Job Opportunities

Full-Time Research Assistant + Lab Manager

Attention Brain & Cognition Lab, Department of Psychology, University of Hong Kong

A full-time research assistant + lab manager position is available in the Attention Brain & Cognition Lab led by Dr. Janet Hsiao in the Department of Psychology, University of Hong Kong. The research assistant will assist in developing eye tracking and behavioral experiments, preparing stimuli, collecting data, and performing basic data analysis on a project related to eye movements and face processing. Experience in conducting eye tracking experiments or in working with children is preferred but not required. Depending on the interest, the research assistant may also assist in advanced data analysis using Eye Movement analysis with Hidden Markov Models (EMHMM; http://abc.psy.hku.hk/emhmm). There are also opportunities to participate in projects related to current research in the lab including EEG and computational modeling. In addition, the research assistant will be in charge of lab management work, including scheduling meetings etc.

Requirements: A Bachelor’s degree in Psychology, Cognitive Science, or related fields. Experience in conducting psychological experiments. Good communication skills. Good computer skills.

The position is available from June 30, 2021 for one year (negotiable). Review of the applications will start on May 14, 2021 and will continue until the position is filled.

To know more about the research in the lab, please see our publications here: http://web.hku.hk/~jhsiao/pubs/

Interested candidates should send a CV including academic qualifications and experience, a copy of transcripts, a cover letter describing interests in this position, and names and contact information of two referees, to: Dr. Janet Hsiao, jhsiao at hku dot hk, with the subject line “Full-Time Research Assistant”. For more information, please contact Dr. Janet Hsiao.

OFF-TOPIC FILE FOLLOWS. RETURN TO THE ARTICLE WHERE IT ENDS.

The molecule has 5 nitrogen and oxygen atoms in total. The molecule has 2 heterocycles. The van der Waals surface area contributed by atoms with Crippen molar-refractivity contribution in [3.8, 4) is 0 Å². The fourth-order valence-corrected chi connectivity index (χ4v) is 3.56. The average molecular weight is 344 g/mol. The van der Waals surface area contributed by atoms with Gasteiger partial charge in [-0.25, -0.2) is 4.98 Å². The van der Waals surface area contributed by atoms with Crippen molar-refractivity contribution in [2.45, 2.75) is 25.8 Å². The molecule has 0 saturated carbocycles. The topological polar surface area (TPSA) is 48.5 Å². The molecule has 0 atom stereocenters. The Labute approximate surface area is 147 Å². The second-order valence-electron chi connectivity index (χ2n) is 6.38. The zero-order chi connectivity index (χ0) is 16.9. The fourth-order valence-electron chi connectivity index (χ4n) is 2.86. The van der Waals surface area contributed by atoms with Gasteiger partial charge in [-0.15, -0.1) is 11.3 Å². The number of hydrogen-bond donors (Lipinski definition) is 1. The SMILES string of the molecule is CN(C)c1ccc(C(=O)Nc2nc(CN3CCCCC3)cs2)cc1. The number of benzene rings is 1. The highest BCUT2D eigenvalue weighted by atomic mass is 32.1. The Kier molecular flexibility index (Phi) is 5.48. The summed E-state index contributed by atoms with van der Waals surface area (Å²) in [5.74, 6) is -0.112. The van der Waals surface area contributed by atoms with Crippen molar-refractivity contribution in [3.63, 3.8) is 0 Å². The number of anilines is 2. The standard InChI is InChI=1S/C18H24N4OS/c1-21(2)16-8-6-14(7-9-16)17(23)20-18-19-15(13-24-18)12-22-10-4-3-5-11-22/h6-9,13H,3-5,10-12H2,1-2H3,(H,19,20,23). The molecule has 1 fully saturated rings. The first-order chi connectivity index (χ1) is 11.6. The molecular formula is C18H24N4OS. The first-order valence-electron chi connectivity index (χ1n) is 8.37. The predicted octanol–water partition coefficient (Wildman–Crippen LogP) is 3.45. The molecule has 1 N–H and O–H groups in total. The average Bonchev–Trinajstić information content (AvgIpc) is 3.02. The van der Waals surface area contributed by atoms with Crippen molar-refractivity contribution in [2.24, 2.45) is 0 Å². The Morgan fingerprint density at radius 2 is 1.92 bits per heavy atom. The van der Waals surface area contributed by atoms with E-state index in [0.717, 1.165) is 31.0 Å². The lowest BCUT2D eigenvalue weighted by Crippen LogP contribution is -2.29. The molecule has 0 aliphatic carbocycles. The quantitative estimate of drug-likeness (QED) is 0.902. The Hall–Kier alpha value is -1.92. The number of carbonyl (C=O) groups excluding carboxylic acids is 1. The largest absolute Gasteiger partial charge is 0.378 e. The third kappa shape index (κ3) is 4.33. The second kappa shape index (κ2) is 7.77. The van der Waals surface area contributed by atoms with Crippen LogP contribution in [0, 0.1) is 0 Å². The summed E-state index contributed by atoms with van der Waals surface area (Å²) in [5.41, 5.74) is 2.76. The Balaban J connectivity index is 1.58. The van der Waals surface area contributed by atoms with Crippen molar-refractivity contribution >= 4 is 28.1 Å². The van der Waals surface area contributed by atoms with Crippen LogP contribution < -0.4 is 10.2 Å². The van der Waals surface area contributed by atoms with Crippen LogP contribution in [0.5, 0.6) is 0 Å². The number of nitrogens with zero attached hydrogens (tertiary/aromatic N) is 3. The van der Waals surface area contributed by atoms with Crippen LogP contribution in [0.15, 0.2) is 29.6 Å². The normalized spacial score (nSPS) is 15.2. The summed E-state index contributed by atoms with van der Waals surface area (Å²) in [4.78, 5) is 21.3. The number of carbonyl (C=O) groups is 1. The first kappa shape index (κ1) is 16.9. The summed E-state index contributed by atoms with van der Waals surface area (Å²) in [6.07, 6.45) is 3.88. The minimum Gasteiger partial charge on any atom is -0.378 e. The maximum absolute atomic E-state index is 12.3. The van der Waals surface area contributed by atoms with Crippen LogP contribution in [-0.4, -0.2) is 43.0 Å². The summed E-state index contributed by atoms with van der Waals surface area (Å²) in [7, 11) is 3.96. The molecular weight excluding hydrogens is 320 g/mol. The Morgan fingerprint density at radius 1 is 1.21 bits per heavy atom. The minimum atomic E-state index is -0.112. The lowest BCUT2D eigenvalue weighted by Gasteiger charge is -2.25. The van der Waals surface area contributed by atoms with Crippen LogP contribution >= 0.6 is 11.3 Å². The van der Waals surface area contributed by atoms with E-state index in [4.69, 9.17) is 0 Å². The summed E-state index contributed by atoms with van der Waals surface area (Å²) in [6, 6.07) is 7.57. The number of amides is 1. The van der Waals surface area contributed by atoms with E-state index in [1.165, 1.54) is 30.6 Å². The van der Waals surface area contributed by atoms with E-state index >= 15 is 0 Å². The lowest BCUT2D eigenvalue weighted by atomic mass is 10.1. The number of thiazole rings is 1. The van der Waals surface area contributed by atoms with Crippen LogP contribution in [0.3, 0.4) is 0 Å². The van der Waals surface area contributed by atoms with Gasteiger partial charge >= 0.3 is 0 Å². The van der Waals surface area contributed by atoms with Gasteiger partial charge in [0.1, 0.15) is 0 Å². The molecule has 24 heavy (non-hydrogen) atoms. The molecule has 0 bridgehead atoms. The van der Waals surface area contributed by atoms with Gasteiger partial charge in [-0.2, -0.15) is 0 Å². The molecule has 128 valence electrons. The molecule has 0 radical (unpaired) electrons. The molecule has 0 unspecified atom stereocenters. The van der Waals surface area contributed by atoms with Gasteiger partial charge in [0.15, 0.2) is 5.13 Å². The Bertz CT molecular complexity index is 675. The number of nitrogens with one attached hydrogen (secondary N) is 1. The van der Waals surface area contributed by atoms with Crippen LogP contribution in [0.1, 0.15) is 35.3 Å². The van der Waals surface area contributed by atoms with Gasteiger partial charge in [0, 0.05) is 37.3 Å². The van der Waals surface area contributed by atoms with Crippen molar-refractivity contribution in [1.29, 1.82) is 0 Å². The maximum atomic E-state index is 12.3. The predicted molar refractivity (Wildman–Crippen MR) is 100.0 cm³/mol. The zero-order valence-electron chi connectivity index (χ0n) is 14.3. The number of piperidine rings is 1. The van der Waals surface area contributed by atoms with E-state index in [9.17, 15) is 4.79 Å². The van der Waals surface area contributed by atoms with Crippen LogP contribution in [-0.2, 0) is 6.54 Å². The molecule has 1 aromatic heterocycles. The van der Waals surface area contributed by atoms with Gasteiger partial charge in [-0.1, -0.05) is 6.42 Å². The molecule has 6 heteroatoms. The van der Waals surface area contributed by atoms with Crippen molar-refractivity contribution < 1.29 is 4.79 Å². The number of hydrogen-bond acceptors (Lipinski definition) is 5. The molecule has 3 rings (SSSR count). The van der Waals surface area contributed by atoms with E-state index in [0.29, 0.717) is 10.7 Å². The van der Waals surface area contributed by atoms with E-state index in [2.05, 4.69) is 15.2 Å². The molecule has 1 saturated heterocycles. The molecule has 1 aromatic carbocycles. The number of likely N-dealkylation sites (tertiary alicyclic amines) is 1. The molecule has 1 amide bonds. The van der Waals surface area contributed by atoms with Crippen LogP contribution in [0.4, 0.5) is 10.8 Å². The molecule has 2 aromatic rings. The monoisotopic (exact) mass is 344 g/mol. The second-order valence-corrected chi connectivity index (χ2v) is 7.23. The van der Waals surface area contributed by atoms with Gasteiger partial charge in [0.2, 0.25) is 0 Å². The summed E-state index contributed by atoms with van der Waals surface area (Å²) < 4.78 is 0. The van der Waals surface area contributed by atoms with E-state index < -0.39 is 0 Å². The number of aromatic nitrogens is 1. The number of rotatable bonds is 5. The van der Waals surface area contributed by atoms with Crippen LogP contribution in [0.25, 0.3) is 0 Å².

We are looking for volunteer research assistants to work in the Sleep, Self-regulation, and Health lab (www.psychology.hku.hk/slashlab). We conduct experimental and intervention studies in the area of sleep, eating, and health conditions. Applicants who are interested in the following projects are strongly recommended to apply.

Development of Digital Cognitive and Behavioral Interventions

  1. This project aims to develop and evaluate the efficacy of digital cognitive and behavioral interventions for various conditions including insomnia, depression, and chronic illness management. Applicants will be responsible for helping with the design, coding, scripting of the digital intervention.
  2. Applicants should be interested in app development and have relevant experience and skills, or be very eager to learn. Skills in graphic design, UI & UX and video production are appreciated.

Understanding the associative learning mechanisms in individuals with eating disorder symptoms/binge-eating

  1. This project aims to investigate how sleep deprivation impacts learning mechanisms related to eating. Those interested in lab experimental studies and eating disorder related clinical problems are encouraged to apply.​

An ideal applicant will have strong academic competence and work ethic, good organization and communication skills, and preferable some experience working in a lab. Most importantly you should be eager to learn and take initiatives. Highly motivated and capable individuals will have the opportunity to contribute to data analysis and manuscript writing and earn authorship credits. Students can enroll in credit-bearing research internship courses, PSYC2072 and PSYC2073.  This position may also lead to paid opportunities in the future.

If you are interested, please email Dr. Wai Sze Chan (slashlab@hku.hk) with your CV and academic transcript.

Recruiting outstanding staff to promote excellence in teaching and learning, research, and knowledge exchange is one of The University of Hong Kong’s top priorities. To find out more about working with us and also what it’s like to live in Hong Kong, visit the website “Professors from Afar”.

HKU Psychology